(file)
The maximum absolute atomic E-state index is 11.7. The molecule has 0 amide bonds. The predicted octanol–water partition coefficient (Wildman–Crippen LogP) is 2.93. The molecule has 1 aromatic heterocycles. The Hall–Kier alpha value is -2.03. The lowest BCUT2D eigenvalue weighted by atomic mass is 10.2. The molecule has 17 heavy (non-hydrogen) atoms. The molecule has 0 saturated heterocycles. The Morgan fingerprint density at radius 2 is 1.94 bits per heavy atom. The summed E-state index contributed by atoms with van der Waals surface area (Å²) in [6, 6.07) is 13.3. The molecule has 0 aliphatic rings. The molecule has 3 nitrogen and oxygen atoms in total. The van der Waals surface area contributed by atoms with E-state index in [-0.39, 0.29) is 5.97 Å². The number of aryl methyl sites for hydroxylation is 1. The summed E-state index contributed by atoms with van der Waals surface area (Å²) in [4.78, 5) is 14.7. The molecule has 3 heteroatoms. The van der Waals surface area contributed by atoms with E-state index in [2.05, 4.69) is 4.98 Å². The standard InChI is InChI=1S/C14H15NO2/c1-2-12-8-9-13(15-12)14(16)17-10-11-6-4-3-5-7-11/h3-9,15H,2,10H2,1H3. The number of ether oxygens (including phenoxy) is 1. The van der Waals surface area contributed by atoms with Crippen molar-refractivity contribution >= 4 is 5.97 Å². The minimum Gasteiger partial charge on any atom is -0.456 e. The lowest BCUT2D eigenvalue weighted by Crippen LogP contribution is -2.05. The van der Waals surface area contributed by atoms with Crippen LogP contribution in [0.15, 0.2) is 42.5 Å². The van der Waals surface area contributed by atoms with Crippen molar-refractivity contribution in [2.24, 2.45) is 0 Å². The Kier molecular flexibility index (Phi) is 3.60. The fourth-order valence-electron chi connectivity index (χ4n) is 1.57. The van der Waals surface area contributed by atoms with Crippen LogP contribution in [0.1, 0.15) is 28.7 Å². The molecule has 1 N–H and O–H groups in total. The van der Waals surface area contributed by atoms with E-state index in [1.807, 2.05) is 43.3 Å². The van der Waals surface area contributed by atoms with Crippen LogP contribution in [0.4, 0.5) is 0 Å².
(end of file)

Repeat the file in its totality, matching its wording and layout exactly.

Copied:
The maximum absolute atomic E-state index is 11.7. The molecule has 0 amide bonds. The predicted octanol–water partition coefficient (Wildman–Crippen LogP) is 2.93. The molecule has 1 aromatic heterocycles. The Hall–Kier alpha value is -2.03. The lowest BCUT2D eigenvalue weighted by atomic mass is 10.2. The molecule has 17 heavy (non-hydrogen) atoms. The molecule has 0 saturated heterocycles. The Morgan fingerprint density at radius 2 is 1.94 bits per heavy atom. The summed E-state index contributed by atoms with van der Waals surface area (Å²) in [6, 6.07) is 13.3. The molecule has 0 aliphatic rings. The molecule has 3 nitrogen and oxygen atoms in total. The van der Waals surface area contributed by atoms with E-state index in [-0.39, 0.29) is 5.97 Å². The number of aryl methyl sites for hydroxylation is 1. The summed E-state index contributed by atoms with van der Waals surface area (Å²) in [4.78, 5) is 14.7. The molecule has 3 heteroatoms. The van der Waals surface area contributed by atoms with E-state index in [2.05, 4.69) is 4.98 Å². The standard InChI is InChI=1S/C14H15NO2/c1-2-12-8-9-13(15-12)14(16)17-10-11-6-4-3-5-7-11/h3-9,15H,2,10H2,1H3. The number of ether oxygens (including phenoxy) is 1. The van der Waals surface area contributed by atoms with Crippen molar-refractivity contribution >= 4 is 5.97 Å². The minimum Gasteiger partial charge on any atom is -0.456 e. The lowest BCUT2D eigenvalue weighted by Crippen LogP contribution is -2.05. The van der Waals surface area contributed by atoms with Crippen LogP contribution in [0.15, 0.2) is 42.5 Å². The van der Waals surface area contributed by atoms with Crippen molar-refractivity contribution in [2.24, 2.45) is 0 Å². The Kier molecular flexibility index (Phi) is 3.60. The fourth-order valence-electron chi connectivity index (χ4n) is 1.57. The van der Waals surface area contributed by atoms with Crippen LogP contribution in [0.1, 0.15) is 28.7 Å². The molecule has 1 N–H and O–H groups in total. The van der Waals surface area contributed by atoms with E-state index in [1.807, 2.05) is 43.3 Å². The van der Waals surface area contributed by atoms with Crippen LogP contribution in [0.4, 0.5) is 0 Å².